TRF man enters plea in overdose death case

Nathan Charles Mock

by April Scheinoha

A Thief River Falls man entered a guilty plea Monday, June 18 for his role in the Feb. 8 drug overdose death of Samuel DeJesus Cabrales, 23, Thief River Falls.

Nathan Charles Mock, 23, pled guilty to a felony charge of third degree controlled substance crime, according to online court documents. He had also initially been charged with felony third degree murder. Sentencing on the drug charge has been set for Monday, Aug. 13.

Three other people have been charged in connection with Cabrales’ death. They include:
• Nicole Lee Baker, 30, who has been charged with felony offenses of third degree murder, third degree controlled substance crime (two counts) and fifth degree controlled substance crime
• Robert Louis Bellanger-Fohrenkam, 35, Bemidji, who has been charged with felony offenses of third degree murder and first degree controlled substance crime
• Aaron Daniel Zimmerman, 40, who has been charged with felony offenses of third degree murder and third degree controlled substance crime

The charges stemmed from a 911 call Feb. 8, according to the complaint. Cabrales’ fiancee believed he had overdosed on heroin at their home, 1103 Meadow Street. Police and an ambulance crew attempted to revive Cabrales, but he died at the scene.

While investigating, police allegedly found a hypodermic needle near Cabrales. They also found a gram-type plastic bag containing a residue believed to be a mixture containing heroin. Later, a test showed the presence of a type of fentanyl.
Cabrales’ fiancee told police that she went home to check on Cabrales, finding him lying on his side in the bathroom. A hypodermic needle was near him.

Besides the hypodermic needle and bag, a Pine to Prairie Task Force member collected a small amount of powder from a bathroom countertop.

Police linked the suspects to Cabrales’ death through cell phone records. A man also contacted investigators, saying that he learned Zimmerman had sold Cabrales the heroin.

Bellanger-Fohrenkam is accused of supplying the heroin mixture to Baker. Baker then allegedly gave the mixture to Mock a night before Cabrales’ death. He then gave the heroin mixture to Zimmerman, who provided an electronic tablet as collateral. Zimmerman allegedly sold the heroin mixture to Cabrales for $50. Zimmerman then gave the $50 to Mock, who returned Zimmerman’s electronic tablet. Mock then brought the money to Baker’s home.
A search warrant found Walmart money transfers in Baker’s home. The money transfers listed her name and Bellanger-Fohrenkam’s name.

The police investigator downloaded information from Cabrales’ cell phone and reviewed Facebook messages between Cabrales and Zimmerman. At the time, Zimmerman was on probation for a controlled substance crime. The messages dated back to Feb. 5 with the purchase occurring two days later.

Police also seized Zimmerman’s cell phone, which allegedly contained numerous messages between Zimmerman and others talking about drugs and drug transactions.

When he learned Cabrales had possibly died from a drug overdose, Zimmerman said Cabrales had sought heroin from him. He said he facilitated the sale of the heroin mixture between Cabrales and Mock.

Mock allegedly told police that he went to Baker’s home Feb. 7. He said they used meth and she asked whether he knew anyone who wanted to buy heroin. Mock said she possessed suspected heroin. He contacted others, eventually communicating with Zimmerman. Mock said Zimmerman wanted to purchase one-tenth of a gram of heroin. He then delivered the heroin substance to Zimmerman, believing Zimmerman was selling it to someone else. Zimmerman gave him an electronic tablet as collateral until he could sell the heroin mixture and receive payment. Later, Zimmerman gave $50 to Mock for the substance. Police corroborated Mock’s statement through messages between the two men. An electronic tablet had earlier been seized at Zimmerman’s home.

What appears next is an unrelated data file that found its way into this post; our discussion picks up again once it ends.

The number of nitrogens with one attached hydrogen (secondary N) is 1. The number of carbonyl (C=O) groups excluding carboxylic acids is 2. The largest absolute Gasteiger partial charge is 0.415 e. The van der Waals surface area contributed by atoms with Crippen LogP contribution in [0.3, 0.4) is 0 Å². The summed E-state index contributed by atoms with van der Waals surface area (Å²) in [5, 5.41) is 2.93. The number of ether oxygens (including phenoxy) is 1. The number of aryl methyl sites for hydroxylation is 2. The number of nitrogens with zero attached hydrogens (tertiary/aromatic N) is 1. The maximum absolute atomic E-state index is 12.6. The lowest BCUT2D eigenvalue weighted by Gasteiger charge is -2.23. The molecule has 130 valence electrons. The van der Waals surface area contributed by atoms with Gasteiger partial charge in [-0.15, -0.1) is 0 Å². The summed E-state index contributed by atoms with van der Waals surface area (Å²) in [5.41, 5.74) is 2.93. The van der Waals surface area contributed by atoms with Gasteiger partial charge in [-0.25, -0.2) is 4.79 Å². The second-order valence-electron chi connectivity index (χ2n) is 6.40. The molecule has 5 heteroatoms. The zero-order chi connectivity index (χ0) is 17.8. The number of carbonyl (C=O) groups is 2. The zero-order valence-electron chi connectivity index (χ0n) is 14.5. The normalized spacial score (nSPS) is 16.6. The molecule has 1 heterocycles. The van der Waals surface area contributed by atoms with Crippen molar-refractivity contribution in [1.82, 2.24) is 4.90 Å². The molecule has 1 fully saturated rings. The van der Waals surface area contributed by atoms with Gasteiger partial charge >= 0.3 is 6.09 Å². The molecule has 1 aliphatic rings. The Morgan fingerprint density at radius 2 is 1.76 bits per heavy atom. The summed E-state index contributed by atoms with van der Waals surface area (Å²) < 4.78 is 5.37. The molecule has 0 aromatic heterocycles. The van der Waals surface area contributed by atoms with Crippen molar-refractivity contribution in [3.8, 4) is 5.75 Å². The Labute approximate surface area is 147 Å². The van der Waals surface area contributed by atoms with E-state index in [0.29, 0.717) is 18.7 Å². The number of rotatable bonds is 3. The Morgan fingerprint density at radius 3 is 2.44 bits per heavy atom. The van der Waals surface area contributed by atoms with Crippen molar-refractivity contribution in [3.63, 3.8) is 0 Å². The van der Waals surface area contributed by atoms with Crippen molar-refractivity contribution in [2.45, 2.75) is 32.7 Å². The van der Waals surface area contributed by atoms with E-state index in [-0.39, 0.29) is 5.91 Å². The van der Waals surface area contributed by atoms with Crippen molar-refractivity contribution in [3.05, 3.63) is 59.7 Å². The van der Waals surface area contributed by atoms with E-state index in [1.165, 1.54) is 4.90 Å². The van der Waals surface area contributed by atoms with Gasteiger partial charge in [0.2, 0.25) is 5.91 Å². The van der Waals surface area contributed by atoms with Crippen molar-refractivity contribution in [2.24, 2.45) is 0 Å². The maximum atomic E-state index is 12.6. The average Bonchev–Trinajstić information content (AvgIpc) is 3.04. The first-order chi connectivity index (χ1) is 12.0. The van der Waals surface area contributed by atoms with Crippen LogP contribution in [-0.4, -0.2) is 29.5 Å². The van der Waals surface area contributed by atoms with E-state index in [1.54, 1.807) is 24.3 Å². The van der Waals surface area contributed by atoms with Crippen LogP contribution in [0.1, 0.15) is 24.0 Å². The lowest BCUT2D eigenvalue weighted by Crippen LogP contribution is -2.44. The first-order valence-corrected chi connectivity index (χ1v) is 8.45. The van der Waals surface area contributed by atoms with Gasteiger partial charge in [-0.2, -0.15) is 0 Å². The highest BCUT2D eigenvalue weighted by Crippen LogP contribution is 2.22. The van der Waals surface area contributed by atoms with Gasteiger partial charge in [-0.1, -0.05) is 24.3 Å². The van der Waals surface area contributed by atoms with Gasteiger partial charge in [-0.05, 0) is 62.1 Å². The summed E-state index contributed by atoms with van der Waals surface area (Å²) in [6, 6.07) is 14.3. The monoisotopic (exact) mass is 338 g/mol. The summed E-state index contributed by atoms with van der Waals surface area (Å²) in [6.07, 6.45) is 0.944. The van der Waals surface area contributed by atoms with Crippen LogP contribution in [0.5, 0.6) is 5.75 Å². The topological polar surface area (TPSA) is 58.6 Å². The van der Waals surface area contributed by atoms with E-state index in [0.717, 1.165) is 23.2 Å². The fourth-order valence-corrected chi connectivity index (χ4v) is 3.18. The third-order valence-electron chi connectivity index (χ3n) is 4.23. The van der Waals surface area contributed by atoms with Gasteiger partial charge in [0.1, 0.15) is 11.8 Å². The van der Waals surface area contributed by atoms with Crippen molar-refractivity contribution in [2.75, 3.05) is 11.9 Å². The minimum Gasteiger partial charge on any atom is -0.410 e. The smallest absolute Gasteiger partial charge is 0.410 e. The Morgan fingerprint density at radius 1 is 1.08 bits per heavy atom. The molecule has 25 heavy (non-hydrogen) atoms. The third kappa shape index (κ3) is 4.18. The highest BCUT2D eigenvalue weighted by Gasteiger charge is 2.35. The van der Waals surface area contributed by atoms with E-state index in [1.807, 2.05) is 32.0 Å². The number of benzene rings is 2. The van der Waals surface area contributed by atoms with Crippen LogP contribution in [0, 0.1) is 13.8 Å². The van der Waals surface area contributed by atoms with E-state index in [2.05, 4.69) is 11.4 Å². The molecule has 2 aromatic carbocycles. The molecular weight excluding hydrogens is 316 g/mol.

Law enforcement soon conducted a search warrant at Baker’s home, 623 Horace Ave. N. Inside a safe, they found 4.9 grams of suspected meth and 4 grams of suspected heroin. The latter substance tested positive for fentanyl and was similar to the substance found at Cabrales’ home. The safe also contained:
• A plastic gram type baggie containing 15 prescription pills, later identified as Clonazepam,
• Walmart receipts for money transfers totalling $3,450. The transfers listed Baker’s name and Bellanger-Fohrenkam’s name
• $1,000 in cash
• A pellet gun pistol
• A large hunting knife
• Various drug paraphernalia
• Credit cards featuring Baker’s name

Baker told police that she, Mock and another man went to Bemidji on the morning of Wednesday, Feb. 7. She allegedly said she obtained meth and heroin. Baker said she used some of the heroin and Mock tried to sell some of the heroin to his friends.

Baker said she later gave Mock one-tenth of a gram of heroin. He then brought the heroin to someone, who provided him with an electronic tablet for collateral. Later, Mock returned with $50.

Upon learning someone had possibly died from the heroin she was selling, Baker became “extremely emotional.” She said she knew it was a strong substance, saying she had done a “dusting” of heroin that same morning and awoke to three friends reviving her.

Baker later worked with authorities to purchase drugs from her supplier, Bellanger-Fohrenkam. He was arrested Feb. 12 after selling $500 worth of meth to Baker. At that time, they discussed the heroin mixture. Law enforcement recorded the exchange and heard him tell Baker how to make the heroin mixture less potent and how to test the product.

Bellanger-Fohrenkam allegedly admitted selling meth and heroin to Baker a day before Cabrales died from the overdose, according to the complaint.